Since the first episode of Series One, I have somehow sensed a darker vibe in Series Two compared to the previous series. However, I never really understood why I felt this way. David Tennant’s Doctor was not really less silly compared to Christopher Eccleston’s version. And, if you think about it, the themes and happenings in both seasons were relatively the same. They embark on these time-traveling adventures. More often than not, they find themselves in a dangerous situation. Sometimes, it even comes to a point where death is involved. So, it was really hard for me to understand why this season felt gloomier, different. It was not until “Age of Steel” that I finally realized what made episodes of Series Two a little darker than the rest: Most, if not all episodes, involved some form of torture. And I shall elaborate on this in a while.

I am not exactly sure if torture was really supposed to be an ongoing theme for Series Two. Did the writers do this on purpose? I do not know. But looking back on previous episodes, if you really pay attention to the storylines, you cannot miss such dark, recurring theme.

S2E1: New Earth – While it may seem like all beings of New New York are safe and healthy due to a medical breakthrough, thousands of infected humans are locked inside a ward.

S2E2: Tooth and Claw – Humans are trapped in a cellar, as the werewolf gets ready to devour them.

S2E3: School Reunion – Bat-like creatures called Krillitanes take students hostage and make them solve the “Skasis Paradigm” for full power and control over time and space.

S2E4: The Girl in the Fireplace – Ever since childhood, Madame de Pompadour has been a human time bomb because of the clockwork androids and their need to repair their ship.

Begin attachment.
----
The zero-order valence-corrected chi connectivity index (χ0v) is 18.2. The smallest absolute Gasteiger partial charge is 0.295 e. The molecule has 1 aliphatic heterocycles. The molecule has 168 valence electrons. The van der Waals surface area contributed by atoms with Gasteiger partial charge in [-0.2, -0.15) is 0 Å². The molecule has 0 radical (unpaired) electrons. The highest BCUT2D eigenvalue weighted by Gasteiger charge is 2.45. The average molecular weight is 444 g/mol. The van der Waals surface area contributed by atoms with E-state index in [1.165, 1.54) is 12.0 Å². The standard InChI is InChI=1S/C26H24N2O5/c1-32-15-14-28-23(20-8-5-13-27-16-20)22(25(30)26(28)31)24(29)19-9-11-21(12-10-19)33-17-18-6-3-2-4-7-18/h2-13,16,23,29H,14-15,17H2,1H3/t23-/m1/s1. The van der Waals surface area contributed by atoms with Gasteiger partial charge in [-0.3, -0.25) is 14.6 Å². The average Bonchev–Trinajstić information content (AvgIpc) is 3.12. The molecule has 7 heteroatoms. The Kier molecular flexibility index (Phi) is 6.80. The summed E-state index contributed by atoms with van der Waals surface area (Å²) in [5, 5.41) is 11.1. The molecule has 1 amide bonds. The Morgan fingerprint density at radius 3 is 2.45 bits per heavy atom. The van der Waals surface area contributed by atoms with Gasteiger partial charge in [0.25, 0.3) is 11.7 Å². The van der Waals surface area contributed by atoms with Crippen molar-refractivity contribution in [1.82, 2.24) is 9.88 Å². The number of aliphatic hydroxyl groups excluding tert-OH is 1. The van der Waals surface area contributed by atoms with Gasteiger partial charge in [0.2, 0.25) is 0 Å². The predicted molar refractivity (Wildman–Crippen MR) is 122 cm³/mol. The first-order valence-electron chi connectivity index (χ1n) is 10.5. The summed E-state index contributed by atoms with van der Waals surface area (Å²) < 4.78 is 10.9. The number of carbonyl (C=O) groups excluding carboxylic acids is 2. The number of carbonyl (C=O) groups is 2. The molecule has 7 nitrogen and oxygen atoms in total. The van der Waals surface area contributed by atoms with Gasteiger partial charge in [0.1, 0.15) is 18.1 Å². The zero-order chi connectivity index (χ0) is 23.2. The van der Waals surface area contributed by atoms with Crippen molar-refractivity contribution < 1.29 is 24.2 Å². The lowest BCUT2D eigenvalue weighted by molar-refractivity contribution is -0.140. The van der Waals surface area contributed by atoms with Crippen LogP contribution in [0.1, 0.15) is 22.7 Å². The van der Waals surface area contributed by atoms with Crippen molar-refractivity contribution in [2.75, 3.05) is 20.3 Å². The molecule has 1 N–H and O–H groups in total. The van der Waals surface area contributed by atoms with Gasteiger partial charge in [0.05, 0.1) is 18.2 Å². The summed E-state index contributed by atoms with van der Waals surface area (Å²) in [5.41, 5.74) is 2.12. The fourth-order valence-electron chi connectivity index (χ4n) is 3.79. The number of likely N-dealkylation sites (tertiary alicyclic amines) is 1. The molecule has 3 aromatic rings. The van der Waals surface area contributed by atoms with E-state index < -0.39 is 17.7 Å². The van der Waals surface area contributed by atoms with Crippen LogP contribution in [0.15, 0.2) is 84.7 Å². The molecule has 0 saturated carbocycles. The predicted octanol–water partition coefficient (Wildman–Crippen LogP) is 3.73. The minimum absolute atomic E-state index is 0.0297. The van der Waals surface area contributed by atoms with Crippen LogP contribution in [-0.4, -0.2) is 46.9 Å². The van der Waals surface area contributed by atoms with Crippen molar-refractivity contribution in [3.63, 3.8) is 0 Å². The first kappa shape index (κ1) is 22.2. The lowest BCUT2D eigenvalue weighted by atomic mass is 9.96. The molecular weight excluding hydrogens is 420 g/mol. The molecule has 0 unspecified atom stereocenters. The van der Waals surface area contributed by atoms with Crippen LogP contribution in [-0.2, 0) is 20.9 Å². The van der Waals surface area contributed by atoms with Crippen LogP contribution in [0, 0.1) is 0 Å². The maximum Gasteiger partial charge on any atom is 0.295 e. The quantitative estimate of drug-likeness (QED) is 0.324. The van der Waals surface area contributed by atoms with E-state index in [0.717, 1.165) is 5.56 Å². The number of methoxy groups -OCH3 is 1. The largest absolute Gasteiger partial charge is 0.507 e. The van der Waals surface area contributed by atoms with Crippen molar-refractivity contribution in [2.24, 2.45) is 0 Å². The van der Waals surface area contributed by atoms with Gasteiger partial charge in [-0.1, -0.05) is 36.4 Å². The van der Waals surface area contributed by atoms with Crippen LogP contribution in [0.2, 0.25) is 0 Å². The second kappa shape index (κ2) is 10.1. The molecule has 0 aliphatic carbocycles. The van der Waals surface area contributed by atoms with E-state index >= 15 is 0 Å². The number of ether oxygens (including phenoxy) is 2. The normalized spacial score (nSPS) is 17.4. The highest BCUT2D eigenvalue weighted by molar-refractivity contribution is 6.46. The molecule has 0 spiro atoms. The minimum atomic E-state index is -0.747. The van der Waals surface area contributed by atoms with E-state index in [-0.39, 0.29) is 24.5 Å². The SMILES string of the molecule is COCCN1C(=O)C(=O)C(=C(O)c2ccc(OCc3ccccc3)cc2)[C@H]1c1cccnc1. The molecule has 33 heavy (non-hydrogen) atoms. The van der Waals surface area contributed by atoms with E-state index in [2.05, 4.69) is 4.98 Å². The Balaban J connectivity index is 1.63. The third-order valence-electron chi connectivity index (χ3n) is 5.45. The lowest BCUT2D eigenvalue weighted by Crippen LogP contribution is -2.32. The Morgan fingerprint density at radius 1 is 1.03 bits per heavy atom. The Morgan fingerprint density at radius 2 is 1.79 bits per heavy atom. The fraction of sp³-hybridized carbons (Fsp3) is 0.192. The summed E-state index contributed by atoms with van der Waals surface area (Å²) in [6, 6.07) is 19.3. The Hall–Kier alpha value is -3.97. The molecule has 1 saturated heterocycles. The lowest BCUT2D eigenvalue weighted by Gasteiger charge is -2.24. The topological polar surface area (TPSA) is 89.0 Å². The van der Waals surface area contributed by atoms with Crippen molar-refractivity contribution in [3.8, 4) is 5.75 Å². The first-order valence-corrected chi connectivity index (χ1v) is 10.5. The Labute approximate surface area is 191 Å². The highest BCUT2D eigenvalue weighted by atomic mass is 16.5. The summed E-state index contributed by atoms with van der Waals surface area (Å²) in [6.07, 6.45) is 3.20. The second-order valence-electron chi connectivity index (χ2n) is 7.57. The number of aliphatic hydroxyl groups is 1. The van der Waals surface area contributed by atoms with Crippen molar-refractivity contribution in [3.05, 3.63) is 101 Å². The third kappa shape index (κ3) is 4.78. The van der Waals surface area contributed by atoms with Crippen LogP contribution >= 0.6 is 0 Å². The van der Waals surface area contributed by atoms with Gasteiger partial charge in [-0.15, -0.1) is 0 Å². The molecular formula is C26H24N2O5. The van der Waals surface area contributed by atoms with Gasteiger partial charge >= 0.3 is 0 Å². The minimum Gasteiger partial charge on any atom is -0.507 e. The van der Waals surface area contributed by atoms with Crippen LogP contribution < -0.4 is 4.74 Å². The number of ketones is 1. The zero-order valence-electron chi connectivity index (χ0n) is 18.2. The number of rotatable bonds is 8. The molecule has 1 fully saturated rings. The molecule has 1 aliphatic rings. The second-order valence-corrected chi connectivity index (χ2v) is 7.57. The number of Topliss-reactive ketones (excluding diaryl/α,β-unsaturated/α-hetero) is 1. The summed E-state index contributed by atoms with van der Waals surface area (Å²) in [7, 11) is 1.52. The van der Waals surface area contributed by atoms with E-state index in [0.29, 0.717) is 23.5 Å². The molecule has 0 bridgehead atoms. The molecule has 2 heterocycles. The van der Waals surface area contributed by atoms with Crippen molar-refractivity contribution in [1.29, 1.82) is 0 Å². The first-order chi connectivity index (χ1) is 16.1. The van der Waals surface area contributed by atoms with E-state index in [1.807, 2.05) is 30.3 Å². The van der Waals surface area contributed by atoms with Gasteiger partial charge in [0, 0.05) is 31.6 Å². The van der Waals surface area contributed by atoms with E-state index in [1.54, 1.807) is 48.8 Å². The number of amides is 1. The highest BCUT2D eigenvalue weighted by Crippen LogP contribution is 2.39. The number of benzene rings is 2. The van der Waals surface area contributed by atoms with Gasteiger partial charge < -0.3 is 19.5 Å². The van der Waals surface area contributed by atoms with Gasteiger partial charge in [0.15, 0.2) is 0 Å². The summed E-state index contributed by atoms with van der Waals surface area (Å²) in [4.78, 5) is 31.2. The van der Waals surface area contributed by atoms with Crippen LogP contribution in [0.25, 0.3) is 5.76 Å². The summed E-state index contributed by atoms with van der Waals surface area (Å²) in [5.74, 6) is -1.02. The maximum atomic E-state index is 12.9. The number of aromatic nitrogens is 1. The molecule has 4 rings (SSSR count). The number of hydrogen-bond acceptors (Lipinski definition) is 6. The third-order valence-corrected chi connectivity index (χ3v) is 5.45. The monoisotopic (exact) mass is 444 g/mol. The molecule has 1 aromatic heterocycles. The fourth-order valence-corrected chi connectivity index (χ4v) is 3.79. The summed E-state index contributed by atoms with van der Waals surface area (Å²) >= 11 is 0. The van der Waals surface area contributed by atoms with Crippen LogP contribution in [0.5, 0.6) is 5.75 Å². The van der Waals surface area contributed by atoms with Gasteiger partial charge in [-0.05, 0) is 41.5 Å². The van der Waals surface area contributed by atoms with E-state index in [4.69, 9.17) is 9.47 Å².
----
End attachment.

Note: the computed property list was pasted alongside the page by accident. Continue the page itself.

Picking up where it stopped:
S2E5/S2E6: Rise of the Cybermen / Age of Steel – Humans are turned into these creatures called Cybermen. Viewers later realize that these converted humans are not exactly dead. Rather, each unit has an inhibitor signal that prevents the human side from taking over. Imagine yourself preserved but trapped in this killing machine, and the only way to end it is through your own death. Personally, I would rather that they just killed me from the beginning. If this isn’t torture, I do not know what is.

The thing about Series One is that all the deaths and killings were so abrupt. Think of the Slitheen and how fast they end human life. Or better yet, the Daleks and their life-long mission to exterminate. The villains did not really even bother keeping humans at bay or giving them a slow death. In fact, the audience have gotten so used to the killings that at some point, they have somehow lost the emotional connection. With Series Two, it is different. In every episode, the torture is prolonged, and you constantly ask yourself, “Will they survive or not?” The good thing that came out from this is that even though torture was evident for most parts of the episodes, most of them still had a happy ending.